The Eretrian school of philosophy was originally the School of Elis where it had been founded by Phaedo of Elis; it was later transferred to Eretria by his pupil Menedemus. It can be referred to as the Elian–Eretrian School, on the assumption that the views of the two schools were similar. It died out after the time of Menedemus, and, consequently, very little is known about its tenets. Phaedo had been a pupil of Socrates, and Plato named a dialogue, Phaedo, in his honor, but it is not possible to infer his doctrines from the dialogue. Menedemus was a pupil of Stilpo at Megara before becoming a pupil of Phaedo; in later times, the views of his school were often linked with those of the Megarian school. Menedemus' friend and colleague in the Eretrian school was Asclepiades of Phlius.
Menedemus of Eretria was a Greek philosopher and founder of the Eretrian school. He learned philosophy first in Athens, and then, with his friend Asclepiades, he subsequently studied under Stilpo and Phaedo of Elis. Nothing survives of his philosophical views apart from a few scattered remarks recorded by later writers.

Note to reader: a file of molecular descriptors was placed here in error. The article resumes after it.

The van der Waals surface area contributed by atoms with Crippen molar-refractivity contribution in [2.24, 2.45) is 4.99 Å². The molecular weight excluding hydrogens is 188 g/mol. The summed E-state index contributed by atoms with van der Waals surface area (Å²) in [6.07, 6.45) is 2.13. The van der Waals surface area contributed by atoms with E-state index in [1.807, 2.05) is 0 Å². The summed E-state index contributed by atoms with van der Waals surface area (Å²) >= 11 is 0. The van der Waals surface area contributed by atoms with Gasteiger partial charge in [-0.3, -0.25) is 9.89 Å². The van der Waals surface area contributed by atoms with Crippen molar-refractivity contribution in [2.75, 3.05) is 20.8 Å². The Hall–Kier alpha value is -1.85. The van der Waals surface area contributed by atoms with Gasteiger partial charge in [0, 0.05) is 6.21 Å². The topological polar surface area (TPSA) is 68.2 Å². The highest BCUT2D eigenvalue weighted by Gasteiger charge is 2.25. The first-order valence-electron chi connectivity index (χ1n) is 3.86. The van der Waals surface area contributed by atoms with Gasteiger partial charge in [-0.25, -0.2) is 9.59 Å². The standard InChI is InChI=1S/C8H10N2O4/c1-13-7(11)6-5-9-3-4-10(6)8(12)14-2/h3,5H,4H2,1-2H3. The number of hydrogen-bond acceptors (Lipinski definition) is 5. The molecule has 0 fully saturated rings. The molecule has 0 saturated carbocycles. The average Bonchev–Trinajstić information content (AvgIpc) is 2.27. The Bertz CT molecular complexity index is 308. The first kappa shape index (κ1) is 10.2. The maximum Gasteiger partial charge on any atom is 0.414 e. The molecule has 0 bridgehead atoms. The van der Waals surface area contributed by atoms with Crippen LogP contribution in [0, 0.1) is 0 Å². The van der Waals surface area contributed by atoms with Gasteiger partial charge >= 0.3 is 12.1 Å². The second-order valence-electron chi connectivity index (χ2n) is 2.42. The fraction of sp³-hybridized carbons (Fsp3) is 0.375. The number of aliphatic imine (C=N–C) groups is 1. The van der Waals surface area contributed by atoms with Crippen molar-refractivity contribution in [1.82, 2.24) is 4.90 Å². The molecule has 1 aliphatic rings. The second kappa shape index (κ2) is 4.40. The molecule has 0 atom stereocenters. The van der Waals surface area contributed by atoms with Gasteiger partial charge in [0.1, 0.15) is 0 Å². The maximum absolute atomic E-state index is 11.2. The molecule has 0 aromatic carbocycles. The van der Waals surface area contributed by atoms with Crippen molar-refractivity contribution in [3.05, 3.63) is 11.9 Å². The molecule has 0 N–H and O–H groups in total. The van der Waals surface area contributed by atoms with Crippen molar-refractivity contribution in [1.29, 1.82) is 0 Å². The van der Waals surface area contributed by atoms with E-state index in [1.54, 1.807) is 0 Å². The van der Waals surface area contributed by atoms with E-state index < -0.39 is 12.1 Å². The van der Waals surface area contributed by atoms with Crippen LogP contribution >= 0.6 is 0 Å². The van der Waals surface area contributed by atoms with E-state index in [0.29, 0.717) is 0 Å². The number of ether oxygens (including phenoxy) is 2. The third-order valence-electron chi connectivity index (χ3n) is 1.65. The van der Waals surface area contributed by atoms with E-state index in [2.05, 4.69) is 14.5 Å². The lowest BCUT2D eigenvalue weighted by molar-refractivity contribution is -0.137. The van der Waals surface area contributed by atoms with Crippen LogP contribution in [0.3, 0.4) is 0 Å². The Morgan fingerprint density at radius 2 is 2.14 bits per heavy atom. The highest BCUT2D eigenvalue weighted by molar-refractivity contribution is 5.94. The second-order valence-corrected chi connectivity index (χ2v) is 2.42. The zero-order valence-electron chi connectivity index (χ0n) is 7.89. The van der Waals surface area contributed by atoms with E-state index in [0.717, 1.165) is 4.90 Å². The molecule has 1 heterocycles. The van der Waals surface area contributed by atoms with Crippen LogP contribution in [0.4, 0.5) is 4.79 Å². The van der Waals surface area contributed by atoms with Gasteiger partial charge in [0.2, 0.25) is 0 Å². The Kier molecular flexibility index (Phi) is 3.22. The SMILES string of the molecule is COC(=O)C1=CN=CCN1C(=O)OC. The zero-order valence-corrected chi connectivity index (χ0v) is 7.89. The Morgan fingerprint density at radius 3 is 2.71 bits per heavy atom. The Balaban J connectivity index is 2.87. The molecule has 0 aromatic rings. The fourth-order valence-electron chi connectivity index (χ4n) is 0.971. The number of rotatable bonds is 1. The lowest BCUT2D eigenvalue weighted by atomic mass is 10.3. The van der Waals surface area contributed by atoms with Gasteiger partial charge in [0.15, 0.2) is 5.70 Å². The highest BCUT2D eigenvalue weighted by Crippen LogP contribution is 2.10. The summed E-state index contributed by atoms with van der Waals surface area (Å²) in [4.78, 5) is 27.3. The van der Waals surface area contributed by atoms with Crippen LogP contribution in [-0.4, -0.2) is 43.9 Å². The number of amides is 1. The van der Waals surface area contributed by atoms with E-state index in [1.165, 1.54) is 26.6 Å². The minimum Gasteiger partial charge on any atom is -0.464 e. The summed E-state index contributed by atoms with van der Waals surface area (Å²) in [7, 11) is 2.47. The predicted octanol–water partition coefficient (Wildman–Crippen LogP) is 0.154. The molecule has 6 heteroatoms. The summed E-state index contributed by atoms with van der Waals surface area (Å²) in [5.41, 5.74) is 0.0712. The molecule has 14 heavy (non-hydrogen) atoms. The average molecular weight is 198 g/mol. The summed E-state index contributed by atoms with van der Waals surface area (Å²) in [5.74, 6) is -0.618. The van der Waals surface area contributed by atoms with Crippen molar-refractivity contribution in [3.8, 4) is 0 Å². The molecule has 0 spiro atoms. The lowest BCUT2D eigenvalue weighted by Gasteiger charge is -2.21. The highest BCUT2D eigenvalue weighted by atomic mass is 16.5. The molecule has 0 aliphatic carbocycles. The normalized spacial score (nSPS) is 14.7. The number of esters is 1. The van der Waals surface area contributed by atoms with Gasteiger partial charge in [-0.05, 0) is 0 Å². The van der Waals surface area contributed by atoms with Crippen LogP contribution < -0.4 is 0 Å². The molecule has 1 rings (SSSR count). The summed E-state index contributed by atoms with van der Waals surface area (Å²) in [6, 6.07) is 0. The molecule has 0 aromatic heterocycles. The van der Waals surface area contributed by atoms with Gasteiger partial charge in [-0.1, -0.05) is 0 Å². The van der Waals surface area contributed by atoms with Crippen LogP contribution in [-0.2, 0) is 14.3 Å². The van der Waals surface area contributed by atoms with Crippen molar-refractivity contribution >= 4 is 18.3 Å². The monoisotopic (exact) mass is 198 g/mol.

Euclides had been a pupil of Socrates, but ancient historians regarded him as a successor to the Eleatics, hence his philosophy was seen as a fusion of Eleatic and Socratic thought. Thus the Eleatic idea of "The One" was identified with the Socratic "Form of the Good,"and the opposite of Good was regarded by Euclides as non-existent. But the emphasis of his thought is not on being but on the good, and idea that what is opposite to the good does not exist arises from the understanding of the good's unity. This theme is typically Socratic, what matters is the moral good and the will of the good person to strive towards it. Stilpo is said to have continued the Eleatic tendency, by asserting a strict monism and denying all change and motion, and he also rejected Plato's Theory of Forms. In ethics, Stilpo taught freedom, self-control, and self-sufficiency, approaching the teachings of the Cynics, another Socratic school.
The Eleatics were a pre-Socratic school of philosophy founded by Parmenides in the early fifth century BC in the ancient town of Elea. Other members of the school included Zeno of Elea and Melissus of Samos. Xenophanes is sometimes included in the list, though there is some dispute over this. Elea, whose modern-day appellation is Velia, was a Greek colony located in present-day Campania in southern Italy.